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Publisher: Playrix    Genre: Action
Min OS X: 10.4    CPU: Any CPU @ 2000 MHz    RAM: 512 MB    Hard Disk: 74 MB    Graphics: 800x600

4 Elements
April 6, 2009 | Richard Hallas

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4 Elements
As any good fantasy game player should know, the four elements of nature are earth, air, fire and water, and it is these elements around which 4 Elements revolves.

When I first saw screenshots of this game, my initial reaction was, "Oh no, not another Jewel Quest variant!" But it all looked very pretty and sounded a little more intriguing than usual, so I decided to take a look.

And the good news is: this is not another Jewel Quest variant; static screenshots are actually rather misleading. Although it certainly has aspects in common with other jewel-matching games, 4 Elements is surprisingly original and plays quite differently from previous games in the genre.

Be warned that there is a story, and that it's extremely feeble. What's more, it's told by a thoroughly aggravating fairy who generally floats around the screen and gets in the way for an unacceptable amount of time. The fairy can, in fact, be asked not to show up too often, but largely ignores this request and remains present for far too much of the time.

Basically, the aim of the game is to restore the pages of four books, one for each element, piece together the pictures of characters within them, and thus save the world one more time. To achieve this goal, you must make your way through fields of gems, digging through blocks of solid ground to allow a fluid to pass from a starting-point to a finishing-point over a level of considerable size: in most cases, the screen is merely a scrolling viewport onto a much larger play area. You have no control over the scrolling; rather, it follows the progress of the fluid.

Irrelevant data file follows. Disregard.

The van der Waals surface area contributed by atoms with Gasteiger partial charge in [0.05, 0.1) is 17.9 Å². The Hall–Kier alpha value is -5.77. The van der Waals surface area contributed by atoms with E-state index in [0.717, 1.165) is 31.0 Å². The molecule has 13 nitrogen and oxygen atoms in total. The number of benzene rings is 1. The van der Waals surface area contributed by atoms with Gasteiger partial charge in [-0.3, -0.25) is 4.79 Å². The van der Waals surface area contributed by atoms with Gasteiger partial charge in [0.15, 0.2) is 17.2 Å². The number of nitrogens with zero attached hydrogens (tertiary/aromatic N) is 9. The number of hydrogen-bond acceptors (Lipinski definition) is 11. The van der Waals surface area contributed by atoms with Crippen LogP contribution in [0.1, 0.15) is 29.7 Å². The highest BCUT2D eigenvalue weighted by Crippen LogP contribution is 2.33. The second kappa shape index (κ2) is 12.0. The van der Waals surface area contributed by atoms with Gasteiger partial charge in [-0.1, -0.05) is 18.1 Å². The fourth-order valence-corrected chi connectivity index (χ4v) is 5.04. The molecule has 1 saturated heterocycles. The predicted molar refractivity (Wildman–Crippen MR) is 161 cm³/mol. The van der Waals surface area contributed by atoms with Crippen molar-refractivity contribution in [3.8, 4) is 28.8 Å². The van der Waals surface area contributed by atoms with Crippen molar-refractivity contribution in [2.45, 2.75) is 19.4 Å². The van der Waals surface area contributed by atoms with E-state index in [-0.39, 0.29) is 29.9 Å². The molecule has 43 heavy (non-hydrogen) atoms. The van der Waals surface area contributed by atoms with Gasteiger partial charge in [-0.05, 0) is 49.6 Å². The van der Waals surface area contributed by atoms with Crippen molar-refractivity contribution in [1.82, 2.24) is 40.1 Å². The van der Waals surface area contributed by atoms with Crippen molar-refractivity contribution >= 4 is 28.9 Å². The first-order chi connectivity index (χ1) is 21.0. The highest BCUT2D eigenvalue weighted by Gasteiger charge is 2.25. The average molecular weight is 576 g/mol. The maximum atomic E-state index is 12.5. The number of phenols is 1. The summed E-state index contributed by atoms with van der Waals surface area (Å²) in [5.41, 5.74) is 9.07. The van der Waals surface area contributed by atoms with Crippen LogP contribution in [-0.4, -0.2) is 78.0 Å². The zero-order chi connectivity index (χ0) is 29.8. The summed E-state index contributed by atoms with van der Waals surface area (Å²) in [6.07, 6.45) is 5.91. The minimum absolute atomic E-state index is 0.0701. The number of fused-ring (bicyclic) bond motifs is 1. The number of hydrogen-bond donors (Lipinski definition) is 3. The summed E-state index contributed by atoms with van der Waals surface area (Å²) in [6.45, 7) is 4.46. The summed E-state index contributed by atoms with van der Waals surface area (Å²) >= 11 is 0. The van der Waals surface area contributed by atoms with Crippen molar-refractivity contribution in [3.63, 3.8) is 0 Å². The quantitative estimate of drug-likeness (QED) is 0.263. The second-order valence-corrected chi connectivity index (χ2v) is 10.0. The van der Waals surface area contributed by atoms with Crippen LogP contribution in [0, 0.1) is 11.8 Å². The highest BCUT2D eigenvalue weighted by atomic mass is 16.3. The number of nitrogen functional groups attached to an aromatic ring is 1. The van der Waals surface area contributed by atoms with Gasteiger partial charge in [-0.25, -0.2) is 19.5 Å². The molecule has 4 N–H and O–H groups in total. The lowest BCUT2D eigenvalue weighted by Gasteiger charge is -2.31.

Gameplay: 3 Elements
There are actually 3 elements to 4 Elements, if you see what I mean. That is, although the main game is a jewel-matching exercise, there are two other mini-games that must also be played.

For each of the elemental books there are sixteen levels of the jewel-matching game (so, 64 levels altogether). At the start of every elemental book there is also a hidden objects game (so, four of those in total) and all the levels are grouped into sets of four, with a spot-the-difference game at the end of each set (so, sixteen of those in total). So actually there are 84 levels in the whole game if you count the extra mini-games.

The hidden object games are surprisingly enjoyable, I found. Rather than looking for individual things, you're actually looking for broken-up pieces of four different objects. When you've found all the bits of your first object, you can expect to use that object to unlock something in the scene that will open to reveal a part of one of the other objects. Once you've found all the bits and unlocked everything, you'll finally receive the key to unlock the elemental book and be able to proceed to the main jewel-matching game. Although I groaned a bit when I discovered that there was a hidden object game to play through (as the market seems saturated with them these days), I have to say that I really enjoyed the ones in 4 Elements. The pieces of object you have to find are quite cunningly hidden, and so the four games thus prevent a decent challenge without being too frustrating; and the artwork is very nice too.

Much the same can be said of the spot-the-difference games, in which you're presented with two picture cards and have to find four, five or six subtle differences between them. Spot-the-difference games tend to be pretty easy in general, but I found that some of the examples here were actually quite challenging, with the very good-quality artwork making the differences quite subtle and hard to see. Again, the difficulty here wasn't excessive, and some differences were very easy to spot, but there was enough challenge to make this mini-game unexpectedly interesting. Overall I was pleased to find that both mini-games were surprisingly good fun despite their derivative nature.

And so, on to the main jewel-matching game.


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